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Gaffney v. United States

United States District Court, M.D. Pennsylvania

December 20, 2017

UNITED STATES OF AMERICA, et al., Defendants.



         I. Introduction and Procedural History

         On the afternoon of June 30, 2011, Plaintiff Florence Gaffney was in the lobby of the Social Security Administration office in Scranton, Pennsylvania, when Administrative Law Judge ("ALJ") Sridhar Boini allegedly walked up behind her in an intoxicated state, reached under her right arm, and grabbed her breasts. As a result of the incident, Plaintiff filed suit alleging that Boini, the United States, Knight Protective Services, Inc., Steamtown Mall Associates, L.P., and Prizm Asset Management Company all negligently caused her injuries. (Doc. 1). Presently before the Court is Steamtown Mall Associates and Prizm Asset Management Company's (collectively "Moving Defendants") Motion for Summary Judgement.[1] (Doc. 81). For the reasons that follow, this Court will grant the Moving Defendants' Motion.

         II. Statement of Undisputed Facts

         In accordance with Local Rule 56.1, the Moving Defendants have submitted a Statement of Material Facts in support of their Motion for Summary Judgment, (Doc. 84), and Plaintiff submitted a response, (Doc. 90-1). Thus, the following facts are undisputed, except as specifically noted:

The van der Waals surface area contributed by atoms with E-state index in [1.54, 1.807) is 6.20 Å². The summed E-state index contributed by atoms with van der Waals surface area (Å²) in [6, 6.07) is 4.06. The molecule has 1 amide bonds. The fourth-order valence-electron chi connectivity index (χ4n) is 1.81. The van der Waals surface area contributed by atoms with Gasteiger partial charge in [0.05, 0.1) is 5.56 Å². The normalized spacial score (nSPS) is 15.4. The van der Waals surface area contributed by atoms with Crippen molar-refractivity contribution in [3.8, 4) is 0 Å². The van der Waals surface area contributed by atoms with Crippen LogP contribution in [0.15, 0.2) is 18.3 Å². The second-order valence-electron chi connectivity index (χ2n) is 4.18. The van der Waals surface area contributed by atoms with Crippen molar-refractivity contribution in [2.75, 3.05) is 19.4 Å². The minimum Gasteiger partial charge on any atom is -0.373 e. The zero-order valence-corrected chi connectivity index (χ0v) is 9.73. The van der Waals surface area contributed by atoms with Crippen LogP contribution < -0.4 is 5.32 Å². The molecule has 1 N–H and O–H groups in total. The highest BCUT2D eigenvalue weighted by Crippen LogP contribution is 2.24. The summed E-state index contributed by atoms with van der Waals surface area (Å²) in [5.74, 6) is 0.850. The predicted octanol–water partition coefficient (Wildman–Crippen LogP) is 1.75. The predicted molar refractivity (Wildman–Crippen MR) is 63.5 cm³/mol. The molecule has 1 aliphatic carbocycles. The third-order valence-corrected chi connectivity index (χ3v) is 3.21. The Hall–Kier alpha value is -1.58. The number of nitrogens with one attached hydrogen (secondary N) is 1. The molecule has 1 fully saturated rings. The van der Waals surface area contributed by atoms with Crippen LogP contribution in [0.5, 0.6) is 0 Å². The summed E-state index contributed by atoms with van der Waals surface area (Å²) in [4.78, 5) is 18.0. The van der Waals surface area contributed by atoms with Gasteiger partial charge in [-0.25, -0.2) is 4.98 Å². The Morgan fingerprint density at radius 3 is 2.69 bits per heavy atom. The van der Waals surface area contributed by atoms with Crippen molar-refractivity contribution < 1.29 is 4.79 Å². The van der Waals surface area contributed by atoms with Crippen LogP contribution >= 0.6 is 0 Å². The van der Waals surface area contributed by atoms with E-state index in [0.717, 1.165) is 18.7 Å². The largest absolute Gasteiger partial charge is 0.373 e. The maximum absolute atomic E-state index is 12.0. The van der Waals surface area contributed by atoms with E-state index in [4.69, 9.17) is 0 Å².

On June 30, 2011, Plaintiff was in the Social Security Administration office located in Scranton, Pennsylvania, when a Social Security employee, ALJ Sridhar Boini, reached under her right arm and fondled her breasts. (Doc. 84 at ¶ 1; Doc. 90-1 at ¶ 1). The building in which the office was located was owned by Steamtown Mall Associates. (Doc. 84 at ¶ 2; Doc. 90-1 at ¶ 2). Prizm Asset Management Company provided management services, including security, for the property. (Doc. 84 at ¶ 4; Doc. 90-1 at ¶ 4). The lobby of the building was staffed by a security guard who required visitors, but not individuals who worked in the building, to sign in before going anywhere in the building. (Dep. of Michael Nesko, Doc. 98-2 at 19-20). The section of the building that the Social Security office occupied was leased to the Social Security Administration and it had its own security personnel provided by Knight Protective Services, Inc. (Doc. 84 at ¶¶ 3, 5; Doc. 90-1 at ¶¶ 3, 5).